Our mission is to share the wonders of the natural world by publishing books from experts in the fields of gardening, horticulture, and natural history. Grow with us.

Pruning to prepare for spring

by Timber Press on March 16, 2017

in Gardening

Included photos by the author.

It used to be accepted practice to cut down most perennials in autumn. Fortunately, as our appreciation for the winter forms and our awareness of the habits of birds and butterflies advances, we no longer mindlessly go out and cut everything back at once, leaving the garden naked of any sign of dormant plants.

Generally speaking, plants that are not pruned in the autumn need to be cut back, or possibly deadleafed, in the spring. Perennials like species of Asarum, Bergenia, Helleborus, and Heuchera need to have their dead leaves removed, particularly if they have been exposed to windburn or sunscald. Epimedium and helleborus need to be cut back early in spring so that the new flowers and leaves are not masked by the previous season’s tattered remains. Rotary mowers can be used on large plantings of epimedium. The groundcover Liriope spicata also can be mown down in the spring. Moss phlox (Phlox subulata) may incur dead branches over the winter, or portions of the plant may die out, and these should be removed at this time. Evergreens may not need any additional pruning in the spring in some years, as their foliage can stay fresh over the winter. Phlox stolonifera and Dianthus gratianopolitanus are a couple that usually fair well. Most often, evergreen basal foliage doesn’t need any additional pruning in the spring.

Sedum ‘Autumn Joy’ being cut down in the spring. Note the light green nubs of new growth at the base of the plant.

Certain subshrubs have their overwintering buds aboveground, which classifies them botanically as woody plants, but horticulturally they are classified with herbaceous perennials. They benefit from snow cover for protection and may experience tip dieback on the part of the plant above the snow line. Spring is the time to prune off those dead tips. This group includes evergreen candytuft (Iberis sempervirens), lavender, germander, and thyme. They may also need a hard cutting back in the spring if they start to grow leggy. Lavender normally only needs its dead tips cut off in late spring or early summer, once all the woody growth has had a chance to break. Often the beginning gardener will prune back lavender hard before winter, only to be disappointed that it doesn’t return at all the following spring. Lavender may need a hard cutting back (down to 4–6 in.) in spring every 2–3 years to hold a decent habit if it has become open and leggy, or if it’s being used as a hedge. It can be cut back hard annually for hedging. Perovskia can be cut to the ground to encourage sturdier plants; I prefer to cut mine down to live buds, which can be 6 in. or more above ground.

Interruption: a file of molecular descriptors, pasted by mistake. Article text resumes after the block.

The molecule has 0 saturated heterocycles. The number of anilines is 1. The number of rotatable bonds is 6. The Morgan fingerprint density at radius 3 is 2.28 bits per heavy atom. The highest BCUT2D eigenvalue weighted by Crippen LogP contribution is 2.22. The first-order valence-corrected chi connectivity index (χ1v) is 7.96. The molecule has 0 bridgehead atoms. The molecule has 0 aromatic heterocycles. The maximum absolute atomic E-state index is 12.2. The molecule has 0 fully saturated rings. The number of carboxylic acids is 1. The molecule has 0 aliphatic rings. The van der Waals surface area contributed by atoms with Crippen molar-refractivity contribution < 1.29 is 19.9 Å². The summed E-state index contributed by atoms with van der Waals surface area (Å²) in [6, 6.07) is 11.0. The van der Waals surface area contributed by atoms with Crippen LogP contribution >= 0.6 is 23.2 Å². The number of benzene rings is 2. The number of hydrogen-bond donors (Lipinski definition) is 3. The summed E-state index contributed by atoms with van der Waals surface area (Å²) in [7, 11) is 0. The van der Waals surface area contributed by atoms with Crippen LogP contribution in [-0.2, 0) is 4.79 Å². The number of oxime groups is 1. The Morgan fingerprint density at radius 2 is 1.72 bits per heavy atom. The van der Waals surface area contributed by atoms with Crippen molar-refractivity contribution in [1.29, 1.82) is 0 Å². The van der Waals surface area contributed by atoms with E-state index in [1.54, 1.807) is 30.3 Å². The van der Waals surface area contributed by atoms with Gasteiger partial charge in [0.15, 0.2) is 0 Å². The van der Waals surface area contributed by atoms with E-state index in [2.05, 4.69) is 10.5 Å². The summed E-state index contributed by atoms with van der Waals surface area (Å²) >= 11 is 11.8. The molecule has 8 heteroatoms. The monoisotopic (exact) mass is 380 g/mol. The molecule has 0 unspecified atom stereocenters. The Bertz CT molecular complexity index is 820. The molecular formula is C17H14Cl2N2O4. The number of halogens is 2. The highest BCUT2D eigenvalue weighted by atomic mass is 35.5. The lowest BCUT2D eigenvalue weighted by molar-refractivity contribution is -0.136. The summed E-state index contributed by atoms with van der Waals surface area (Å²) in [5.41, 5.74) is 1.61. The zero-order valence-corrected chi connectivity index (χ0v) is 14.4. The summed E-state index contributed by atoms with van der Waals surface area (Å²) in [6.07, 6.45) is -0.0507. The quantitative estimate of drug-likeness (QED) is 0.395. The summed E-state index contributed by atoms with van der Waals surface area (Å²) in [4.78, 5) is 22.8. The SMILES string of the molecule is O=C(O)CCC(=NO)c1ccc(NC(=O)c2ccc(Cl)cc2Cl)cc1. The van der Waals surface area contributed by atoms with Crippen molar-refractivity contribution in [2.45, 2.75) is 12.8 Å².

Electric hedge shears work best for ornamental grasses on large jobs. First tie the grasses together, which keeps excessive debris to a minimum, and then cut it down. It helps to have two people working together on this. Handheld hedge shears do the trick on small quantities. A weed whacker with a rigid plastic blade can also be used. I’ve even heard of people using chain saws, but I’ve never needed such heavy machinery, even for very large grasses. Do wear gloves, as the grass blades can cut like razors. Festuca glauca ‘Elijah Blue’ normally only needs dead blades pulled from within the clump by hand. After severe winters I have had to cut ‘Elijah Blue’ fescue back because of excessive tip burn on the blades.

Electric hedge shears do an efficient job of cutting down ornamental grasses in the spring.

I do most spring pruning early on, before new growth begins, usually sometime in late March or early April. Gardeners in milder climates may need to get an earlier start. You don’t want a lot of new growth in the way while you are trying to clean up the old stems and leaves. If some new growth is hit during spring cleanup, no harm done—perennials are very forgiving and will be quick to fill in, but if you cut too late you may be altering the plant’s ultimate height, and even flowering time on early-blooming species.


Tracy DiSabato-Aust has earned international acclaim as one of America’s most entertaining and knowledgeable garden writers and professional speakers. She has extensive experience in the United States and abroad with more than 35 years in the industry and is a gifted and award-winning designer who combines artistic vision with practical horticultural strategies.



Click the image below for a look inside this book.


Previous post:

Next post: